After some reflection on my past experiences, I decided to pick two minutes as a reasonable starting point for most releases without digging into history logs.

Time to validate the idea against some edge cases — what if a release involves a time-consuming database update that cannot not finish within five minutes? Setting it to two minutes will cause the lock to be released and database migrated twice. Maybe we can change the threshold for that particular release and revert back afterwards? It suddenly felt like playing catch-22. But production is definitely the wrong venue for that game.

Avoid the deadlock (an <Are your Lights On> moment)

After an aha moment, I realised the real problem here is how to avoid the deadlock rather than to release it.

Embedding Liquibase in Spring Boot applications is definitely out the window and manual database migration for every release was out even earlier. How about placing database migration back into the deployment stage where it has truly belonged all this time?

That sounds about right. A solution was formed soon afterwards where the key part of the solution was to execute the Liquibase database migration from the deployment pipeline. I will explain in detail soon.

There is nothing new under the sun

A year after the first solution, I joined my friend Shane Doolan at Adatree, where Liqubiase was again embedded in our Spring Boot microservices.

I told Shane my story and he got the problem instantly. After examining the deployment strategy, we realised that my previous solution would not work as is because Adatree’s SaaS offering was designed to distribute versioned service products across AWS account boundaries to customer accounts via AWS Service Catalog. The service registry uplifts the deployment model to a new level but the extra abstract layer also took away the access from Adatree’s deployment pipeline to runtime environments in our customers’ AWS accounts.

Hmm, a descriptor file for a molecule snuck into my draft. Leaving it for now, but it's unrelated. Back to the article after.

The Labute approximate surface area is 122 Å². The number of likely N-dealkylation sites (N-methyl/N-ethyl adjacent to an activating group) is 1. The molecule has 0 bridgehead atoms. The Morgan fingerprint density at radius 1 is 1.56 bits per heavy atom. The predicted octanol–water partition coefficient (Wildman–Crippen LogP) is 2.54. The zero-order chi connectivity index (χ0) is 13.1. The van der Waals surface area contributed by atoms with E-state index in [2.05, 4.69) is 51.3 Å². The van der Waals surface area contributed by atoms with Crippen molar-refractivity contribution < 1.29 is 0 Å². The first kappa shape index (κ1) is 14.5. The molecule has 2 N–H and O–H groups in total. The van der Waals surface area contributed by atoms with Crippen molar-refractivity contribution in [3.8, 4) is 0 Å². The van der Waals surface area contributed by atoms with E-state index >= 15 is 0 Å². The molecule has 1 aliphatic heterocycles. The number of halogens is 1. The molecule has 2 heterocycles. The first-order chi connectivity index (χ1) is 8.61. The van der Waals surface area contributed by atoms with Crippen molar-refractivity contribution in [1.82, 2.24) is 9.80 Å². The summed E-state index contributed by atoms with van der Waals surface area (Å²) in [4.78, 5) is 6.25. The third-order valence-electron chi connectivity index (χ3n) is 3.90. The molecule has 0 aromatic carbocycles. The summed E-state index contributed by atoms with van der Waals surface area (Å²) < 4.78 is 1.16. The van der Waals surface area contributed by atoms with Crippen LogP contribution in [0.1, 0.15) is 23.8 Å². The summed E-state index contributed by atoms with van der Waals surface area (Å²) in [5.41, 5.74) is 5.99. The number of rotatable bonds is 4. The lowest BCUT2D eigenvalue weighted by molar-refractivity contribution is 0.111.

But, above all we are determined to avoid the deadlock issue and we love technical challenges like this. In the end we overcame the restriction utilising AWS Lambda Custom Resource and AWS Cloudformation.

Comparing those two solutions,

The right way




If you have full control of the deployment pipeline and access to the runtime environment from the pipeline, this is the relatively simple solution for it. Liquibase could be invoked via Maven plugin, container image or SDK.

Figure 1. perform database migration using Liquibase directly from deployment pipeline

2. AWS Lambda-backed Custom Resource solution

If you are distributing your services as self-contained product packages to customer accounts via cloud native services such as AWS Service Catalog. It is likely that

So what do we do?

Figure 2. [AWS] perform database migration using Liquibase via AWS Lambda-backed Custom Resource

p.s. For applications hosted on AWS and deployed using AWS CloudFormation, I would say “this is the way”. ;-)

Hope you have enjoyed this blog. Until next time, my friends.

We shape our tools and thereafter our tools shape us

John Culkin, SJ

Adatree focuses on enabling and empowering FinTech innovations via CDR (a.k.a Open Banking). We like to contribute back to the tech community as much as we can and we will opensource the second solution soon, please stay tuned.


Three ways to run Liquibase

Using Liquibase in Kubernetes

AWS Lambda-backed custom resources

Father of two giggly girls; a technical problem solver who focuses on both delivery and growth

Get the Medium app

A button that says 'Download on the App Store', and if clicked it will lead you to the iOS App store
A button that says 'Get it on, Google Play', and if clicked it will lead you to the Google Play store